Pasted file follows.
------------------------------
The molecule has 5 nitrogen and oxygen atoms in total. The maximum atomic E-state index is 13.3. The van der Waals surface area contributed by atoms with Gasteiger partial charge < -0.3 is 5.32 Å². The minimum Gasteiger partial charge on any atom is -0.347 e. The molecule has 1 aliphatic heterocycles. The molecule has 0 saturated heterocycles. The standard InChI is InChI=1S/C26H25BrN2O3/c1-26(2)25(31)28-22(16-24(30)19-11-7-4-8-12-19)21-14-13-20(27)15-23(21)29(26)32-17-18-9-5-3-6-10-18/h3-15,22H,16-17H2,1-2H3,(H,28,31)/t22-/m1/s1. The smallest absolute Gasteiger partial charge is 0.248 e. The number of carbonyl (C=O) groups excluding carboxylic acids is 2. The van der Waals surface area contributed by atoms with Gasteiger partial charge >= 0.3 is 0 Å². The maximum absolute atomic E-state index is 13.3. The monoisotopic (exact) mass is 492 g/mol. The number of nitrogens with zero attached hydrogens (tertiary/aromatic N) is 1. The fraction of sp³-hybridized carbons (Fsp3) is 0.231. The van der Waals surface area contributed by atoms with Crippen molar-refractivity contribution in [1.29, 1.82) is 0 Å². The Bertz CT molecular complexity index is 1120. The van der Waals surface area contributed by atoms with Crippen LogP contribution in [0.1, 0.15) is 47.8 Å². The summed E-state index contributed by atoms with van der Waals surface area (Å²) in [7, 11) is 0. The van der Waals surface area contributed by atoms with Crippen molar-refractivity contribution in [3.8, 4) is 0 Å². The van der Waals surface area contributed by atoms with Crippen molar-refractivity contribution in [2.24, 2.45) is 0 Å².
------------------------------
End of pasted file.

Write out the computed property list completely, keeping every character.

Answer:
The molecule has 5 nitrogen and oxygen atoms in total. The maximum atomic E-state index is 13.3. The van der Waals surface area contributed by atoms with Gasteiger partial charge < -0.3 is 5.32 Å². The minimum Gasteiger partial charge on any atom is -0.347 e. The molecule has 1 aliphatic heterocycles. The molecule has 0 saturated heterocycles. The standard InChI is InChI=1S/C26H25BrN2O3/c1-26(2)25(31)28-22(16-24(30)19-11-7-4-8-12-19)21-14-13-20(27)15-23(21)29(26)32-17-18-9-5-3-6-10-18/h3-15,22H,16-17H2,1-2H3,(H,28,31)/t22-/m1/s1. The smallest absolute Gasteiger partial charge is 0.248 e. The number of carbonyl (C=O) groups excluding carboxylic acids is 2. The van der Waals surface area contributed by atoms with Gasteiger partial charge >= 0.3 is 0 Å². The maximum absolute atomic E-state index is 13.3. The monoisotopic (exact) mass is 492 g/mol. The number of nitrogens with zero attached hydrogens (tertiary/aromatic N) is 1. The fraction of sp³-hybridized carbons (Fsp3) is 0.231. The van der Waals surface area contributed by atoms with Crippen molar-refractivity contribution in [1.29, 1.82) is 0 Å². The Bertz CT molecular complexity index is 1120. The van der Waals surface area contributed by atoms with Crippen LogP contribution in [0.1, 0.15) is 47.8 Å². The summed E-state index contributed by atoms with van der Waals surface area (Å²) in [7, 11) is 0. The van der Waals surface area contributed by atoms with Crippen molar-refractivity contribution in [3.8, 4) is 0 Å². The van der Waals surface area contributed by atoms with Crippen molar-refractivity contribution in [2.24, 2.45) is 0 Å².